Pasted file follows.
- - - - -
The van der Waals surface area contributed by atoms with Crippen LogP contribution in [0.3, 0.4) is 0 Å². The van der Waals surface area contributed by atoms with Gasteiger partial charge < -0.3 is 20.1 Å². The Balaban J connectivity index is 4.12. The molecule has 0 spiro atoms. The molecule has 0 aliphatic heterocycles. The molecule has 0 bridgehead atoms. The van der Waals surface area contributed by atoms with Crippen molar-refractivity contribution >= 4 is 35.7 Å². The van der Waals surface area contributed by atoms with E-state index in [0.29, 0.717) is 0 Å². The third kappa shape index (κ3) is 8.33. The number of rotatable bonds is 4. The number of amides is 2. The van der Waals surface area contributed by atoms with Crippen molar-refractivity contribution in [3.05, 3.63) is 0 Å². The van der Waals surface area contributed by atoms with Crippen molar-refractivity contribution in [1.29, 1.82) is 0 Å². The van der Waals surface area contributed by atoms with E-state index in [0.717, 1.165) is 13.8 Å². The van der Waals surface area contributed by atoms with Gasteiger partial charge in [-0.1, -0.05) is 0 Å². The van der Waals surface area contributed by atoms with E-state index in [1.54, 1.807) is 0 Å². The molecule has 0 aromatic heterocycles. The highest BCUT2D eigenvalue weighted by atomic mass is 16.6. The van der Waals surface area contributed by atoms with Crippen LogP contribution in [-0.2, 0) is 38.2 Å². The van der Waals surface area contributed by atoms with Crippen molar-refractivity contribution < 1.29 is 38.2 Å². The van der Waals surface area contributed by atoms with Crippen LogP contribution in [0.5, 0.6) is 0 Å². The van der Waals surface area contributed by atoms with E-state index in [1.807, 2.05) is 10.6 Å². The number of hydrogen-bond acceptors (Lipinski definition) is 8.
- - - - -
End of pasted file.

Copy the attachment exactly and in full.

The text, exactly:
The van der Waals surface area contributed by atoms with Crippen LogP contribution in [0.3, 0.4) is 0 Å². The van der Waals surface area contributed by atoms with Gasteiger partial charge < -0.3 is 20.1 Å². The Balaban J connectivity index is 4.12. The molecule has 0 spiro atoms. The molecule has 0 aliphatic heterocycles. The molecule has 0 bridgehead atoms. The van der Waals surface area contributed by atoms with Crippen molar-refractivity contribution >= 4 is 35.7 Å². The van der Waals surface area contributed by atoms with E-state index in [0.29, 0.717) is 0 Å². The third kappa shape index (κ3) is 8.33. The number of rotatable bonds is 4. The number of amides is 2. The van der Waals surface area contributed by atoms with Crippen molar-refractivity contribution in [3.05, 3.63) is 0 Å². The van der Waals surface area contributed by atoms with Crippen molar-refractivity contribution in [1.29, 1.82) is 0 Å². The van der Waals surface area contributed by atoms with E-state index in [0.717, 1.165) is 13.8 Å². The van der Waals surface area contributed by atoms with Gasteiger partial charge in [-0.1, -0.05) is 0 Å². The van der Waals surface area contributed by atoms with E-state index in [1.54, 1.807) is 0 Å². The molecule has 0 aromatic heterocycles. The highest BCUT2D eigenvalue weighted by atomic mass is 16.6. The van der Waals surface area contributed by atoms with Crippen LogP contribution in [-0.2, 0) is 38.2 Å². The van der Waals surface area contributed by atoms with Crippen molar-refractivity contribution < 1.29 is 38.2 Å². The van der Waals surface area contributed by atoms with Crippen LogP contribution in [0.5, 0.6) is 0 Å². The van der Waals surface area contributed by atoms with E-state index in [1.807, 2.05) is 10.6 Å². The number of hydrogen-bond acceptors (Lipinski definition) is 8.